Political exclusion in the run up to partition, 1933–47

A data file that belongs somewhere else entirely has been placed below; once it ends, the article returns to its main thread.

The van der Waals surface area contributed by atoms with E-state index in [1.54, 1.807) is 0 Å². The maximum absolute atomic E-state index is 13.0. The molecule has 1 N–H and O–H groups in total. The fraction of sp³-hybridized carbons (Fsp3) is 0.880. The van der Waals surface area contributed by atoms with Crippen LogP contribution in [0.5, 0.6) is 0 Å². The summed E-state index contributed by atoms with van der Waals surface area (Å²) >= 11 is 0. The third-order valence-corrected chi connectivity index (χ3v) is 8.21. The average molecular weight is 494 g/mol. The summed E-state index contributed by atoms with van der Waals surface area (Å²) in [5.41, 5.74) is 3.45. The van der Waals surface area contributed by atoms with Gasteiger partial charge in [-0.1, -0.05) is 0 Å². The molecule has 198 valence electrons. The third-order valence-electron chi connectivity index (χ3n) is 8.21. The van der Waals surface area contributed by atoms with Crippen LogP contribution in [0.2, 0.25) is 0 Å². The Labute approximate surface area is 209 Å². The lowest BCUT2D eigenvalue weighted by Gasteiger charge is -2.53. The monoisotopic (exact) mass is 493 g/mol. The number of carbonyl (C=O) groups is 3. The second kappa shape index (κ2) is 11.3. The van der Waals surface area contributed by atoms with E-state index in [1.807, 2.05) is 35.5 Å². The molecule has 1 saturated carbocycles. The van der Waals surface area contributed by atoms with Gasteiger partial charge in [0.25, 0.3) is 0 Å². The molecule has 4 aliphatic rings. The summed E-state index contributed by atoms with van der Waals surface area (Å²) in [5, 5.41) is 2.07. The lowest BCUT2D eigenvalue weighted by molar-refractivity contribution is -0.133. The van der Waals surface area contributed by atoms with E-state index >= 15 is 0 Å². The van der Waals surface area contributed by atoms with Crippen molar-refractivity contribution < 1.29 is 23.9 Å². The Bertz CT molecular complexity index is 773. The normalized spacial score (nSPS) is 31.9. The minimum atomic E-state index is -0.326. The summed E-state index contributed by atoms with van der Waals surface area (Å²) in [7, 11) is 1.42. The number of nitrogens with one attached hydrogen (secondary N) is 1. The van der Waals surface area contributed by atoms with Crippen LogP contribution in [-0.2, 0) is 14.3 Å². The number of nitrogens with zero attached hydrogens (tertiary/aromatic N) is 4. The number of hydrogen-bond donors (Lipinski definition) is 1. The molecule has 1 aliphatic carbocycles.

The Government of India Act, 1935 was instrumental in bringing the politics of Bengal countryside into the political mainstream. As Joya Chatterji has argued, by expanding the electorate to mofussils, the Act created avenues for country folk to voice their demands and lend support to the political parties that now claimed to speak in their name.1 Until this point, no party in Bengal had made a serious and sustained attempt to win over the rural population, or to set up organisational bases in the hinterlands.2 But the Act changed this, not least because the vast majority of both ‘general’ and ‘Mohammedan’ seats in the Legislature were now located in mofussils. Yet, while the 1935 Act was a watershed moment in Bengal politics, it hardly had any effect in the Chittagong Hill Tracts. The Tracts remained outside the imagination of Bengal’s political elites, and they made little or no attempt to reach out to its hill communities. This lack of interest in the ‘aboriginals’ was in part due to the fact that the Bengal literati harboured their own sense of a racial hierarchy, in which they perceived themselves to be far higher on the civilizational ladder in comparison to ‘pre-Aryan aboriginals’.3 Subho Basu has pointed out that their knowledge system used the categories of ‘geography, ethnicity, race, space’ to ascertain that hierarchy, which placed the Hindus at the top of the ladder of civilisation and ‘others’ as outsiders.4 The ‘tribals’ of the Hill Tracts were seen not just as situated on the geographical periphery, but also as wholly peripheral in terms of ethnicity and race. The Tracts inhabitants’ ‘backwardness’, as viewed from the perspective of Bengali elites, might have been enough to ensure that their concerns carried little significance in the provincial debates of the 1930s. The influential political parties took little interest in the affairs of the Chittagong Hill Tracts. Despite claiming to represent all Indians, the Congress in Bengal shaped their politics to speak for only some of Bengal’s minorities, particularly the ‘depressed classes’ i.e. lower castes,5 who had been awarded reserved seats under the Communal Award. They did not reach out to tribes. Neither did the Muslim League or Fazlul Huq’s Krishak Proja Party become involved, and neither made any effort to mobilise the hill people. Hence, the Chittagong Hill Tracts did not experience the political winds of change that were blowing through the rest of Bengal at this time, and went unrepresented by all the major parties that dominated Bengal politics.